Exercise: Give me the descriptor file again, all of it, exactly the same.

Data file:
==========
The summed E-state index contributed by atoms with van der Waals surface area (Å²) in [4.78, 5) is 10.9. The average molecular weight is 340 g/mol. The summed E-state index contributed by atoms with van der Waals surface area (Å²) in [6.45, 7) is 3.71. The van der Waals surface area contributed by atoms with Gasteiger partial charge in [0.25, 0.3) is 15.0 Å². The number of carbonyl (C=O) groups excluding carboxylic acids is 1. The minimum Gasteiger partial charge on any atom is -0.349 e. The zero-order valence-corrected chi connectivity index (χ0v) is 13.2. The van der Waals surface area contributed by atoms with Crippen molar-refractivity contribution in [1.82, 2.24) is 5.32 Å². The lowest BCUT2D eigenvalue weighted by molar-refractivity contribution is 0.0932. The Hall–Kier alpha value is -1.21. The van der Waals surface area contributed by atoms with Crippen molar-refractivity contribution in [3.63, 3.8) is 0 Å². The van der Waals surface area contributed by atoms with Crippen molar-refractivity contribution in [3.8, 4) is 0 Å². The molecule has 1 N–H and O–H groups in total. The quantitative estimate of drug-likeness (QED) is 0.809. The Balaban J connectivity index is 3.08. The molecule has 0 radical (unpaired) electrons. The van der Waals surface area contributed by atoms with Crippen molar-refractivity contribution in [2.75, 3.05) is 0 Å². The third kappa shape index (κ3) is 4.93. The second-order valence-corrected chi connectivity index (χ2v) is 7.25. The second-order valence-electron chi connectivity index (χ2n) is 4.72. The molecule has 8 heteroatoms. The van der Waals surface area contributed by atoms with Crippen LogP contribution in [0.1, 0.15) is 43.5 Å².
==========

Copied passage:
The summed E-state index contributed by atoms with van der Waals surface area (Å²) in [4.78, 5) is 10.9. The average molecular weight is 340 g/mol. The summed E-state index contributed by atoms with van der Waals surface area (Å²) in [6.45, 7) is 3.71. The van der Waals surface area contributed by atoms with Gasteiger partial charge in [0.25, 0.3) is 15.0 Å². The number of carbonyl (C=O) groups excluding carboxylic acids is 1. The minimum Gasteiger partial charge on any atom is -0.349 e. The zero-order valence-corrected chi connectivity index (χ0v) is 13.2. The van der Waals surface area contributed by atoms with Crippen molar-refractivity contribution in [1.82, 2.24) is 5.32 Å². The lowest BCUT2D eigenvalue weighted by molar-refractivity contribution is 0.0932. The Hall–Kier alpha value is -1.21. The van der Waals surface area contributed by atoms with Crippen molar-refractivity contribution in [3.63, 3.8) is 0 Å². The van der Waals surface area contributed by atoms with Crippen molar-refractivity contribution in [3.8, 4) is 0 Å². The molecule has 1 N–H and O–H groups in total. The quantitative estimate of drug-likeness (QED) is 0.809. The Balaban J connectivity index is 3.08. The molecule has 0 radical (unpaired) electrons. The van der Waals surface area contributed by atoms with Crippen molar-refractivity contribution in [2.75, 3.05) is 0 Å². The third kappa shape index (κ3) is 4.93. The second-order valence-corrected chi connectivity index (χ2v) is 7.25. The second-order valence-electron chi connectivity index (χ2n) is 4.72. The molecule has 8 heteroatoms. The van der Waals surface area contributed by atoms with Crippen LogP contribution in [0.1, 0.15) is 43.5 Å².